Primary regulatory concerns expressed to the regulators were loan modification, deferring payments and debt restructuring for homeowners and small-business owners.
Guidance was issued on how to work in this pandemic environment. The message received was, “You can help consumers and you won’t be punished.”
As quickly as PACB received this information, it was communicated to members via email, conference calls and on their website.
NEW WAYS OF DOING BUSINESS
On Monday, March 16, as several counties in Southeastern PA went under shelter in place orders, bank doors were locked, but offices were fully operational. Teller transactions were handled through drive-thru windows, online and telebanking was fully supported, and necessary ‘in-person’ transactions were handled in parking lots.
“New operations, coupled with a crisis, do not negate people’s right to privacy,” said Barbara Holbert, PACB SVP of Strategy and Operations. “Through PACB calls and outreach our members connect and shared ideas of how to protect their staff, maintain medical privacy and serve customers locally through modified branches.”
“We even opened new accounts in the drive-thru,” said Zacharia. “Our staff was creative in finding ways to help our customers — and our customers were appreciative of our efforts to keep their bank open.”
Joseph Corrato, President/CEO at Sharon Bank in Springfield, PA, shared, “Our bank was in the middle of an overall IT network upgrade. I only had two people who could work remotely in early March. Over four days, we were able to get secure remote access for 20 people who are all now working from home. If time in the office is needed, it’s being done on a limited and staggered basis to reduce potential exposure to our employees.”
PACB published a Coronavirus Resource Library page on its website accessible for all members and consumers with information and links to government, association and associate member resources. It is updated daily as new information becomes available.
Webinars and calls have been scheduled regularly to discuss legislative and operational changes and especially the implementation of the provisions of the CARES (Coronavirus Aid, Relief and Economic Security) Act. On April 1, there was a call with the ICBA Government Affairs team, where they explained the CARES act and the Payroll Protection Program (PPP).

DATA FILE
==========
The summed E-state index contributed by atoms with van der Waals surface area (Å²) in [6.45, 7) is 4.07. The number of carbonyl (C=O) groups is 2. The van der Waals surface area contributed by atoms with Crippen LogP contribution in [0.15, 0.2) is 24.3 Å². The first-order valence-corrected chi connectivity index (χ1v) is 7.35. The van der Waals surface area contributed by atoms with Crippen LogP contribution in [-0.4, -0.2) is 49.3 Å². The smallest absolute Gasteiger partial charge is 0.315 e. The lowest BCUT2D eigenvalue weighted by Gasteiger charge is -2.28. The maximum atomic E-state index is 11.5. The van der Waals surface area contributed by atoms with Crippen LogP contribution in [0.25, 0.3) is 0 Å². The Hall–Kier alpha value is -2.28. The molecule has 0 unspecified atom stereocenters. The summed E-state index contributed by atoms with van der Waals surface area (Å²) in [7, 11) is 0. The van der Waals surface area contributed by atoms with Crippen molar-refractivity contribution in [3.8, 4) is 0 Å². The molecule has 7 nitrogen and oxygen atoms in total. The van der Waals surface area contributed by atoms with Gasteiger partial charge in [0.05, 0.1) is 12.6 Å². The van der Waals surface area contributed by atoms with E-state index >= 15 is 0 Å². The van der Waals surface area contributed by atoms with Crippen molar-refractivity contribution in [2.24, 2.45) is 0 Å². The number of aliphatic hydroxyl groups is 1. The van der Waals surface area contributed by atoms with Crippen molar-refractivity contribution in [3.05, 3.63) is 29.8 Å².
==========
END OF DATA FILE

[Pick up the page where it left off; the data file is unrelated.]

Pennsylvania Community Bankers are now working within the CARES Act guidelines to provide new loan terms, defer payments or write emergency loans to the local small-business owners they are committed to supporting.
“We at PACB have a responsibility to connect our members,” says Shivers. “No one has to think they are going to walk this alone. Our goal was, and is, to provide as much information as possible to the people who are making historic decisions for their institutions.
As shelter in place orders spread throughout the state, PACB implemented weekly peer exchange phone calls for members across the Commonwealth to share what has worked for them—and what hasn’t. It is not only helpful but critically important to hear what others are doing and share ideas.”
This fraternity among members will continue in the coming weeks and months.
“Communication is key,” says Corrato. “I’ve always considered PACB a highly valued resource to the industry. They have been extremely helpful in getting pertinent information out to the membership. It’s still quite the maze, and we’re all working through it, but it’s great to know that the PACB and ICBA are there to provide support and act as guiding lights through these dark and uncertain times.”
Shivers calls this living moment in history an “opportunity for PACB to be a steadfast source for members — to help them be prepared, profitable and a trusted resource for their customers. This will be the finest hour for community banking to demonstrate how we support Pennsylvania consumers and businesses. It is our opportunity to shine.”
After all, community is what community bankers do every day. Even in the face of a pandemic.